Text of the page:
[swift-evolution] TrigonometricFloatingPoint/MathFloatingPoint protocol?
kelvin13ma at gmail.com
Wed Aug 2 21:07:24 CDT 2017
On Wed, Aug 2, 2017 at 9:18 PM, Xiaodi Wu <xiaodi.wu at gmail.com> wrote:
> On Wed, Aug 2, 2017 at 7:29 PM, Taylor Swift <kelvin13ma at gmail.com> wrote:
>> On Wed, Aug 2, 2017 at 7:54 PM, Xiaodi Wu <xiaodi.wu at gmail.com> wrote:
>>> On Wed, Aug 2, 2017 at 6:29 PM, Taylor Swift <kelvin13ma at gmail.com>
>>>> See, my problem with statements like this one, is that the answer
>>>> “should be supported as a third-party library” can also be interpreted as
>>>> “not my problem, go figure it out yourselves”. The idea that central entity
>>>> can only pay attention to what they want to, and the Community™ will
>>>> magically take care of the rest is one of the most pervasive, and untrue,
>>>> myths about open source. What’s worse, is that Swift has the benefit of
>>>> hindsight, in the form of many, many examples of languages that came before
>>>> and fell victim to this fallacy, and now have 15 competing “private”
>>>> classes for basic mathematical objects like *vectors*.
>>>> I agree that a core math library, for example, *could* in theory be
>>>> supported as a third-party library.
>>> The core team has said that they're open to a core math library being
>>> part of the Swift open source project; they just outlined that the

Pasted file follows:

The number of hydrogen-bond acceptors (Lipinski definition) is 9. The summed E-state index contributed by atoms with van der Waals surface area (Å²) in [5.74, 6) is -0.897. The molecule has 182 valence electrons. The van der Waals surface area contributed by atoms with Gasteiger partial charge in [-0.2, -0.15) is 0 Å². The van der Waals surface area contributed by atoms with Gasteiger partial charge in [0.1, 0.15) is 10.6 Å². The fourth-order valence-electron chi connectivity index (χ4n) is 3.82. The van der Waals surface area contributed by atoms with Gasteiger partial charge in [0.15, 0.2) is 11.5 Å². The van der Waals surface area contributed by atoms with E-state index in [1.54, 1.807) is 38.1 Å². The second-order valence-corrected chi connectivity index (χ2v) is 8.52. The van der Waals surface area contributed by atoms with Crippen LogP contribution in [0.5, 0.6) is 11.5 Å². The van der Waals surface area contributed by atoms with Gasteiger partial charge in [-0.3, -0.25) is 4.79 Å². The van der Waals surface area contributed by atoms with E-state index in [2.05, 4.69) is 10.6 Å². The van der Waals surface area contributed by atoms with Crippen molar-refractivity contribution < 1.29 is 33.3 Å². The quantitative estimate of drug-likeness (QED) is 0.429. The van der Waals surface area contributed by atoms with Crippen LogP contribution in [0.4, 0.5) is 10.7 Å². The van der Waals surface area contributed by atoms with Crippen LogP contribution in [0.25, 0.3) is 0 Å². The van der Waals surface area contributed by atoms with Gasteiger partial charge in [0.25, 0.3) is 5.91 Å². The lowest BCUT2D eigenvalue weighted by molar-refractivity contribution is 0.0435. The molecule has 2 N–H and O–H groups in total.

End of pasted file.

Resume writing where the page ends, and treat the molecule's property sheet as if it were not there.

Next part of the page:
>>> _process_ for doing so is best initiated with a third-party library as a
>>> starting point.
>>>> But this will never happen on its own, for reasons that I will
>>>> reiterate here:
>>>> - no one influential enough has bothered to jump start any such project
>>> Karoly Lorentey has a wonderful, and quite mature, BigInt project: <
>>> https://github.com/lorentey/BigInt>. Also, as I mentioned, I just
>>> started a project for protocol-based additions to Swift's basic numeric
>>> types. These are just two examples.
>>>> - there are no avenues to encourage members of the community to come
>>>> together and organize a project (look how this thread got derailed!)
>>> You're welcome to join me in my endeavor to create a math library. I'd
>>> bet Karoly feels the same way about his project.
>> You don’t know how happy reading that sentence just made me, i’d assumed
>> no one was willing to team up to build such a thing. In which case, it’s a
>> good idea to start an incubator organization on Github. I think David
>> Turnbull tried doing that 2 years ago, I’ll reach out to him if he wants to
>> be a part of something like this.
>> We should also maintain an index of promising pure swift libraries so
>> they are discoverable (like docs.rs does for Rust).
> I believe there has been mention on this list that the core team would